“Free speech” is an argument that has justified a myriad of historic cases. Now it’s being used by plant-based meat producers to protect their right to call their products what they want.
This week the American Civil Liberties Union, The Good Food Institute, Animal Legal Defense Fund, and ACLU of Arkansas filed a lawsuit on behalf of alternative meat company Tofurky to challenge an Arkansas law that restricts meat labeling terms. Under the law, which was signed this March and is scheduled to go into effect on July 24, using words like “veggie burgers” or “plant-based sausages” on food could incur fines up to $1,000 per package (seriously). Alternative milks would also be considered mislabeled and subject to fines.
According to its press announcement, Tofurky is arguing that the Arkansas law violates the First and Fourteenth Amendments by “improperly censoring truthful speech and creating consumer confusion in order to shore up the state’s meat and rice industries.”
This law may sound like an almost silly attempt on Big Meat’s part to quell the uprising in plant-based meat popularity. That’s probably because it is. The law’s main argument is that alternative meat companies using terms like burgers, hot dogs, and the like — even when accompanied with words like vegan or plant-based — are confusing consumers. However, Tofurky and others fighting the law think that’s a load of, well, baloney.
“It’s a pretext to say that this law is about consumer confusion,” Tofurky CEO Jaime Athos told me over the phone. He argues that continuing to label plant-based burgers and sausages as such is less confusing to the consumer. “We’ve been buying veggie burgers for decades,” he said. “It’s important to preserve our use of language.” In fact, the alternative terms for these products — such as veggie “pucks” or “discs” in lieu of “burgers” — are not only unappealing, they could actually end up being more confusing in the long run.
The idea of buying plant-based “pucks” may seem ridiculous, but repercussions to the meat labeling laws passed by Arkansas and twelve other states could be quite serious indeed for alternative meat companies. Missouri’s law is a criminal statute, which means that each violation — so, each package of veggie “sausages” or “ham” — could cost up to $1,000 or one year in jail. “That’s scary once you start doing the math,” said Athos.
So far, no actions have actually been taken to fine or jail offending plant-based meat companies. If and when they do, it’s not even clear who will pay. Will it be the maker of the “meat” in question, the supplier who sells it to the retailer, or the retail who sells it to the consumer? “We don’t know who’s on the hook for it,” said Athos. “It’s really convoluted.”
Despite the potential repercussions, Tofurky has yet to pull its products from any shelves. Athos is confident that they will come out on top. “This law is an inappropriate use of government power. It’s ultimately unconstitutional and will be found to be so,” he told me.
Tofurky and its posse is fighting a plant-based war on several fronts. In addition to Arkansas, over a dozen other states have passed similar meat-labeling restriction laws. Tofurky is currently also suing Missouri (the case is ongoing) and is involved in a similar case against Mississippi. They’re out to not just to protect its own rights, but that of all plant-based meat companies: “We’re hoping to set a precedent,” Athos told me.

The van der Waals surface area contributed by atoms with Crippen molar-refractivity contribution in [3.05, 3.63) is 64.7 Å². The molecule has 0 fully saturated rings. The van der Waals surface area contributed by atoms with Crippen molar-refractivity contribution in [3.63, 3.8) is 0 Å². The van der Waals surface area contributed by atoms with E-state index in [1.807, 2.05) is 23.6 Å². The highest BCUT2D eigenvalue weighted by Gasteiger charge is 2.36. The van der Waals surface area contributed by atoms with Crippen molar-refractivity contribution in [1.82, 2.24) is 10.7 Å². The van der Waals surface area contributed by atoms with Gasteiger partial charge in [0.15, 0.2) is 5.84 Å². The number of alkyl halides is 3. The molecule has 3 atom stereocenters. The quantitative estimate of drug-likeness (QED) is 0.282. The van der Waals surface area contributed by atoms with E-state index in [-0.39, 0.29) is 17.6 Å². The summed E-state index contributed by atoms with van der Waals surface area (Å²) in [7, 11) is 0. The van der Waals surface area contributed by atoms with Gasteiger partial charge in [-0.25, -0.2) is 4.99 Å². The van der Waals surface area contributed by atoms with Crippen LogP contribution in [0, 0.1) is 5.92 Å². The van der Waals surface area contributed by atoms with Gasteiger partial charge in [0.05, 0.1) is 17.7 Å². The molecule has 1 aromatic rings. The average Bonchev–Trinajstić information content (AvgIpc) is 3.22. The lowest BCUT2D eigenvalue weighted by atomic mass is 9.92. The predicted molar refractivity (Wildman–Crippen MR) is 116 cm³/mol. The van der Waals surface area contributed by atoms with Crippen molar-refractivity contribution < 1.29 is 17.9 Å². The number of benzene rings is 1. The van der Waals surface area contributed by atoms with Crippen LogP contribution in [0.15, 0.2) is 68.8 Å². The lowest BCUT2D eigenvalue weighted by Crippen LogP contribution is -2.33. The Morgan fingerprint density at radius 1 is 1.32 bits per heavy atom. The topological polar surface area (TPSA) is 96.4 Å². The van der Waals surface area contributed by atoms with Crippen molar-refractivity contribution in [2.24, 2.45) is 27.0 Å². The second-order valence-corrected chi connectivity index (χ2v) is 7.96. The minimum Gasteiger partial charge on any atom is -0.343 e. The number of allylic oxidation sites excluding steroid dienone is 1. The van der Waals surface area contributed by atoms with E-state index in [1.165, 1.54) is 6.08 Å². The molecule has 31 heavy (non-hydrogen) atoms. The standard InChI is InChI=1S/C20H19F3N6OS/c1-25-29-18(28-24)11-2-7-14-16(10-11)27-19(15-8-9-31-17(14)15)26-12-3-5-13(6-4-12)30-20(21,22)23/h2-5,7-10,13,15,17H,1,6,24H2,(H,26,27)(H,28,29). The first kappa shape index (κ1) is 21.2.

It’s interesting that Tofurky has been the one to step up and make a stand against these laws. After all, they’re not among the newer raft of companies trying to make plants so meat-like that they’re indistinguishable from the real thing, like Beyond Meat and Impossible Foods. It seems that Beyond Meat, which aims to be sold alongside beef in the meat section of grocery stores, could more easily lead to customer confusion than Tofurky (though the risk of customers missing the “plant-based” label is still pretty slim).
The labeling issue will become even more contentious as cultured or lab-grown meat enters the scene. Unlike plant-based meat, which is made of plants, cultured meat is made of actual animal tissue. Theoretically, it will be indistinguishable from meat got from a slaughtered animal.
The FDA has already had several meetings to try and nail down regulatory frameworks around cell-based meat. While they’ve decided that the new food will be jointly regulated by the FDA and USDA, they have yet to land on how exactly it will be labeled — as plain-old meat, cell-based meat, or otherwise. We still have a few years until cultured meat gets to market, but as that day draws closer they’ll need to decide where to draw the line on what gets to call itself meat, lest they bring on even more lawsuits.
In the end, passing laws the one in Arkansas make meat producers look more running scared than anything else. And they should be. The plant-based meat market is growing at 6.8 percent CAGR and doesn’t seem to be slowing down. “This is coming from their own fears,” Athos told me, referencing the pressure meat companies are under as of late.
Passing a law isn’t going to stop people from wanting plant-based burgers, sausages, and pulled pork. It just might end up costing both sides a lot in legal fees.